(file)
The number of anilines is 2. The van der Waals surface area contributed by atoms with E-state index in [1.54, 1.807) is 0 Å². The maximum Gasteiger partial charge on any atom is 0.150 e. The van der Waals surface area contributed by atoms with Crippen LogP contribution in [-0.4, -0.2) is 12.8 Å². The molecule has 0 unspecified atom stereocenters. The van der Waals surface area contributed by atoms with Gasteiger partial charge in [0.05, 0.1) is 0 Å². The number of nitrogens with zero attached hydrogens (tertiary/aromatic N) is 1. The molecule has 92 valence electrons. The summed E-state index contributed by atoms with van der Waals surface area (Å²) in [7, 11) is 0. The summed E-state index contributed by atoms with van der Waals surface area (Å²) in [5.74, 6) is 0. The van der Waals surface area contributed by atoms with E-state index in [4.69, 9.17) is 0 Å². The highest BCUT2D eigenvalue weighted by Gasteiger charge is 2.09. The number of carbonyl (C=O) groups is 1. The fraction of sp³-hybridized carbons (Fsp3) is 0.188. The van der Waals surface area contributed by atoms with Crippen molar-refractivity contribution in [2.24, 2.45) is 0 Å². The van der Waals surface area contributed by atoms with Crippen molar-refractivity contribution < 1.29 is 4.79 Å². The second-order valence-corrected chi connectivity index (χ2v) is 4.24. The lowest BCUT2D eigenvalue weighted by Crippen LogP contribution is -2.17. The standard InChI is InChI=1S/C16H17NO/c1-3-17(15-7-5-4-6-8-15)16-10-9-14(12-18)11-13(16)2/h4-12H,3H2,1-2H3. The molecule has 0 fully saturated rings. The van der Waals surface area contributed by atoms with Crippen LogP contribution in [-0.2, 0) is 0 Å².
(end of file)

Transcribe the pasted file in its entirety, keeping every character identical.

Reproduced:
The number of anilines is 2. The van der Waals surface area contributed by atoms with E-state index in [1.54, 1.807) is 0 Å². The maximum Gasteiger partial charge on any atom is 0.150 e. The van der Waals surface area contributed by atoms with Crippen LogP contribution in [-0.4, -0.2) is 12.8 Å². The molecule has 0 unspecified atom stereocenters. The van der Waals surface area contributed by atoms with Gasteiger partial charge in [0.05, 0.1) is 0 Å². The number of nitrogens with zero attached hydrogens (tertiary/aromatic N) is 1. The molecule has 92 valence electrons. The summed E-state index contributed by atoms with van der Waals surface area (Å²) in [7, 11) is 0. The summed E-state index contributed by atoms with van der Waals surface area (Å²) in [5.74, 6) is 0. The van der Waals surface area contributed by atoms with E-state index in [4.69, 9.17) is 0 Å². The highest BCUT2D eigenvalue weighted by Gasteiger charge is 2.09. The number of carbonyl (C=O) groups is 1. The fraction of sp³-hybridized carbons (Fsp3) is 0.188. The van der Waals surface area contributed by atoms with Crippen molar-refractivity contribution in [2.24, 2.45) is 0 Å². The van der Waals surface area contributed by atoms with Crippen molar-refractivity contribution < 1.29 is 4.79 Å². The second-order valence-corrected chi connectivity index (χ2v) is 4.24. The lowest BCUT2D eigenvalue weighted by Crippen LogP contribution is -2.17. The standard InChI is InChI=1S/C16H17NO/c1-3-17(15-7-5-4-6-8-15)16-10-9-14(12-18)11-13(16)2/h4-12H,3H2,1-2H3. The molecule has 0 fully saturated rings. The van der Waals surface area contributed by atoms with Crippen LogP contribution in [-0.2, 0) is 0 Å².